Cold Showers Can Spur Better Health

Do you tend to wave it off whenever someone says you should be taking cold showers? Does the mere thought of one give you shivers?

You’re not alone. Warm baths, showers and hot tubs have become synonymous with relaxation and recovery, and many of us refuse to step under the spray unless the water is at least 100 degrees.

But evidence is piling up that turning down the temperature by 30 degrees or more, at least once in a while, can do your body good.

  • They’re energizing — Cold showers are obviously great at snapping you to attention when you’re stumbling around in the morning, but it goes beyond the initial physical shock. The cold water causes your surface blood vessels to contract and sends blood toward your vital organs, bringing oxygen and nutrients to support their function and get you firing on all your cylinders.
  • They reduce pain — Whether we’re talking delayed-onset muscle soreness (DOMS) after a workout or other kinds of pain, blood vessel constriction reduces swelling and inflammation around your muscles and tissue, dialing down the signals that would otherwise be communicating your hurt to your brain. This is the main principle behind ice baths used by athletes and cryotherapy chambers.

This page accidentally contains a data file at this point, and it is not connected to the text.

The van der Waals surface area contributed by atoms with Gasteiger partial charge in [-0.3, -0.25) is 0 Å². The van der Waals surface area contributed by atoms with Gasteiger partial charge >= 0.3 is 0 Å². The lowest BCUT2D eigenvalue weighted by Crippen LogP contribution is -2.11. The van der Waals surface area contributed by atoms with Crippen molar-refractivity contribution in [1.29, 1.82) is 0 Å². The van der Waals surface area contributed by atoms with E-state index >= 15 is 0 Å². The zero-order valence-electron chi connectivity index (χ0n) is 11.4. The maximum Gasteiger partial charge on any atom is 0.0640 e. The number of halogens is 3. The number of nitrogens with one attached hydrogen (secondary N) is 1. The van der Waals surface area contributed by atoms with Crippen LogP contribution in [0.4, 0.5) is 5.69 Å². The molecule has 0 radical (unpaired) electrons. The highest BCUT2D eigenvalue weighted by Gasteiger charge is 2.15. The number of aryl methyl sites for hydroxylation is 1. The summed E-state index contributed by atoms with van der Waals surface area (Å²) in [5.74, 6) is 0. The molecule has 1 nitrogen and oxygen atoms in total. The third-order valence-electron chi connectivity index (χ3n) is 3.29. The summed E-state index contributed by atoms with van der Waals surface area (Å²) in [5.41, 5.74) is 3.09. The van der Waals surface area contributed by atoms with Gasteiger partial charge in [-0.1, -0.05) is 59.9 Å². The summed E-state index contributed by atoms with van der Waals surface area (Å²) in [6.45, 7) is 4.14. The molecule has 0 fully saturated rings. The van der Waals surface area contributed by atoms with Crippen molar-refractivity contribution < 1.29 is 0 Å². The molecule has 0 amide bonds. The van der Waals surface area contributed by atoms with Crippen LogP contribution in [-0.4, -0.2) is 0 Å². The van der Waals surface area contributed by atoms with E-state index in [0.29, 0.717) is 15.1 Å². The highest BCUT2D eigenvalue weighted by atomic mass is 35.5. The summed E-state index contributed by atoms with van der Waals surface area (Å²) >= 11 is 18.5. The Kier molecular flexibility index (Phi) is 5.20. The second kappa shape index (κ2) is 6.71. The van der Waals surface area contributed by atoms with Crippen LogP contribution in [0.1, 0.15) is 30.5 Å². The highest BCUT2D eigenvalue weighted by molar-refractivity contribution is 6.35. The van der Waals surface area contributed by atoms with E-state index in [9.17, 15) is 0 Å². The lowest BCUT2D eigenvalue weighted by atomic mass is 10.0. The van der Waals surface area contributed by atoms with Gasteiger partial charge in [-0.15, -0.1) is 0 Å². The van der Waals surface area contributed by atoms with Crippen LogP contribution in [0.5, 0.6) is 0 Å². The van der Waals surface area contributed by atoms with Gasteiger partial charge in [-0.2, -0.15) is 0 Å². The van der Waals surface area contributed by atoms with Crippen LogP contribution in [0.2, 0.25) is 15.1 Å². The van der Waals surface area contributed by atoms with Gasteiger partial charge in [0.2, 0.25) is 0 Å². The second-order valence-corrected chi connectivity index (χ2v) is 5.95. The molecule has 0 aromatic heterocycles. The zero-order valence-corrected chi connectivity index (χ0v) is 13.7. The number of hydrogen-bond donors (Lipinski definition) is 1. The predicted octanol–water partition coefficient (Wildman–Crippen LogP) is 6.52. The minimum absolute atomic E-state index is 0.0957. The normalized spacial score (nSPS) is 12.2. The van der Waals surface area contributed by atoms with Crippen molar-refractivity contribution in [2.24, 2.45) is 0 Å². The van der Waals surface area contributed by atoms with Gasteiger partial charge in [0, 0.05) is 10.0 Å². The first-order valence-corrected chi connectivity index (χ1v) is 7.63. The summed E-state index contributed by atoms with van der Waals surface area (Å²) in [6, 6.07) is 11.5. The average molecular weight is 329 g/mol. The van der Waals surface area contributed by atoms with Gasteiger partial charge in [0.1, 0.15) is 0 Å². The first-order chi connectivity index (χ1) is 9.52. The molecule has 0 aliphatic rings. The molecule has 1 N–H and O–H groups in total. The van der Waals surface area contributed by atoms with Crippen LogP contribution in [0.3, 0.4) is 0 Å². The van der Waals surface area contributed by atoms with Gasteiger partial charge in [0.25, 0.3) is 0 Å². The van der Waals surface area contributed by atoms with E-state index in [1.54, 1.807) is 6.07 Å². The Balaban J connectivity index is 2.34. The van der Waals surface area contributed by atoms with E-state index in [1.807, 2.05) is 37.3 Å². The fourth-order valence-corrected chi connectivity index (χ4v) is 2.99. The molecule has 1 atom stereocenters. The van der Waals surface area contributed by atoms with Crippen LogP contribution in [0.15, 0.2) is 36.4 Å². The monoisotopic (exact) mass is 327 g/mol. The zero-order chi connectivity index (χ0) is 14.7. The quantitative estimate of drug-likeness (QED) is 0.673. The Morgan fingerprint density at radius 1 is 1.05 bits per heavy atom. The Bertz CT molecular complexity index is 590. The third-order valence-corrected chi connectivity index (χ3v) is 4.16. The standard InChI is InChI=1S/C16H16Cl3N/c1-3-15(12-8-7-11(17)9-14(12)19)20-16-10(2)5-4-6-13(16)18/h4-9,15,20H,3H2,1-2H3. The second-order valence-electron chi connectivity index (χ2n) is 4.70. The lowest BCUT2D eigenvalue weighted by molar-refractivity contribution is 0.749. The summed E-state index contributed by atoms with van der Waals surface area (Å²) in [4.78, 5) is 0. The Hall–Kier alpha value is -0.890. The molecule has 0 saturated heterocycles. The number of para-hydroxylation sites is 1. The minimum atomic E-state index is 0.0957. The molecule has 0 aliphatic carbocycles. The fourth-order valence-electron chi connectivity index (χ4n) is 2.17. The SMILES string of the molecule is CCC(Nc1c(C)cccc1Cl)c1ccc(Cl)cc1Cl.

• They help your skin glow — Your pores constrict along with your blood vessels, leading to a smoother-looking complexion and retention of the natural oils that can be stripped away during a hot shower. Holding on to these oils is particularly important for those with such conditions as eczema and psoriasis because they offer some protection and reduce the itching sensation many feel.

The good news: You don’t have to worry much about forcing yourself to take a cold shower during our winter months — the body already is compensating as needed.

Word of caution: Those with heart disease or high blood pressure should consult a medical professional before trying cold showers because the constriction of blood vessels could worsen existing problems with circulation.